How to Protect Container Infrastructures Against the Malware “Doki”

How to Protect Container Infrastructures Against the Malware “Doki”


By Fei Huang

Recently, security researchers from Intezer shared an interesting case study about malware targeting public Docker environments.

Security researchers have named this malware Doki. It is being downloaded and installed as a Linux backdoor. It is using the DynDNS service and a unique Domain Generation Algorithm (DGA) based on the Dogecoin cryptocurrency blockchain to find it’s controller in real time. Doki queries the Dogecoin API, uses SHA265 encryption and constructs a full URL address dynamically at runtime, which bypasses the tradition network security checks such as blacklist URL/IP lists. The report claims this new malware “Doki” hasn’t been detected by any of the 60 malware detection engines in VirusTotal since it was first analyzed on January 14, 2020. Some malware engines have since caught up; better late than never!

This does not come as a surprise in container security space. Containers and container infrastructures are the new modern “attack surface.” This new attack surface has already been exploited to launch more complex and faster attacks, such as the crypto mining attack at Tesla.  Traditional anti-malware solutions are signature based, which won’t be able to catch any unknown attacks. In addition, signature databases provide little protection against modern attacks, and require constant updating and monitoring.

Using this “Doki” malware as an example, let’s dive into some technical details to explain how the combination of good security hygiene and the NeuVector container security platform can address these security challenges efficiently and practically.

  1. Doki starts from scanning the public or private network for a misconfigured Docker API port. Network port scanning scripts or tools will find the publicly accessible Docker ports and exploit them.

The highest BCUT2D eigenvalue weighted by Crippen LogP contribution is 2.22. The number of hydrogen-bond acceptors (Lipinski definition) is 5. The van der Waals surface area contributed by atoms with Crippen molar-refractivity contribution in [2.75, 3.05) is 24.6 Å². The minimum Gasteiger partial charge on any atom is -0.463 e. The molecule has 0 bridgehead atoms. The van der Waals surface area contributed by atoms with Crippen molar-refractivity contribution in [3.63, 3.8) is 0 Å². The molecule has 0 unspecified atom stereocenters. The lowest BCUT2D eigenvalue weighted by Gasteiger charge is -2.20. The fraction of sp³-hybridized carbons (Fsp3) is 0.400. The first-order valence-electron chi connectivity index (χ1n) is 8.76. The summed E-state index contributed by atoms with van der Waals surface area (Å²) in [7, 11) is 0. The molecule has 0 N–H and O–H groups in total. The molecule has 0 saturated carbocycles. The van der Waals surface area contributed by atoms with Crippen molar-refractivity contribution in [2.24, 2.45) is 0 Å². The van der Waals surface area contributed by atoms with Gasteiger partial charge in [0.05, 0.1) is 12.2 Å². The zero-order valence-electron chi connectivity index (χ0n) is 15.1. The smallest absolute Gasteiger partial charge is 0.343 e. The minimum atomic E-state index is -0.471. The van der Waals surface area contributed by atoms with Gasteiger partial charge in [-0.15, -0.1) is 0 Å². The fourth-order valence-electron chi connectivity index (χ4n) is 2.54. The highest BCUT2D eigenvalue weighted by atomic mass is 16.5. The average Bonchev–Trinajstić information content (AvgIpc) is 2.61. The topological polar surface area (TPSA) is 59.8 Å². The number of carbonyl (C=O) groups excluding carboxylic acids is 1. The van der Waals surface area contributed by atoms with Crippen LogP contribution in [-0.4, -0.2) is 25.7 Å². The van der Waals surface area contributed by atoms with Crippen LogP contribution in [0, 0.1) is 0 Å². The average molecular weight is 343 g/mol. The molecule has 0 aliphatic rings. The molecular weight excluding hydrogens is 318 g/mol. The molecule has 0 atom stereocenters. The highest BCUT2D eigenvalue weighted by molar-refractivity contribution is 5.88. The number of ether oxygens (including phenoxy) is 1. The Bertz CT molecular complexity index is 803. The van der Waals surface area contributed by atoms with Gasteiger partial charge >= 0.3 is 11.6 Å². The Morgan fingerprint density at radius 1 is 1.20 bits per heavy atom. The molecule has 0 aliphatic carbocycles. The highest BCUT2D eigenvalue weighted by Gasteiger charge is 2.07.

» The CIS Benchmark for Docker scanning will help find misconfigured docker Daemons as early as possible. In addition, security rules of public cloud providers, such as AWS Security Groups, should be configured to block all unauthorized ingress with IP address and port rules to allow only trusted connections.
  2. Once an open or weak Docker port has been found, attackers will call the Docker API “create” to download and launch a “normal” container which serves as the stepping stone to expand the attack. This container is typically downloaded from the public registry like DockerHub. It is a “clean” container image based on the Alpine operating system, with some popular network tools included, for example “curl” in this case. So none of the vulnerability scanning engines will complain about it.
    » The NeuVector run-time security system blocks all network and process activity in unauthorized containers which start running, even those which bypass the orchestrator and start running directly from the Docker run-time. Alerts will be triggered every time this rogue container attempts any activity.
  3. Attackers have full control of this stepping stone container, and will be able to spawn other containers quickly to trigger some actual malicious behavior.
    » Malicious behavior in any container needs to be detected and blocked immediately. The NeuVector run-time security policies detect and block unauthorized processes, file access and network connections, and can be auto-learned and generated as ‘security as code’ to automate deployment.
  4. The next step is to setup a command and control link. The ngrok service is used to provide secure tunnels. Attackers use unique URLs with very short lifetimes to download payloads quickly into the container’s filesystem (/tmpXXXXXX directory). It runs and quits very quickly to make it difficult for traditional firewalls and SIEM system to detect and respond in time. After a SIEM system collects the logs and by the time any alerts can be generated, this container is gone and there are no clues left in the runtime environment to investigate the attack.
    » A layer 7 container firewall is needed to be able to detect ngrok botnet connections. In-line blocking with deep packet inspection is the best way to target short lived dynamic malicious connections without impacting the other services of other legitimate containers normal network traffic.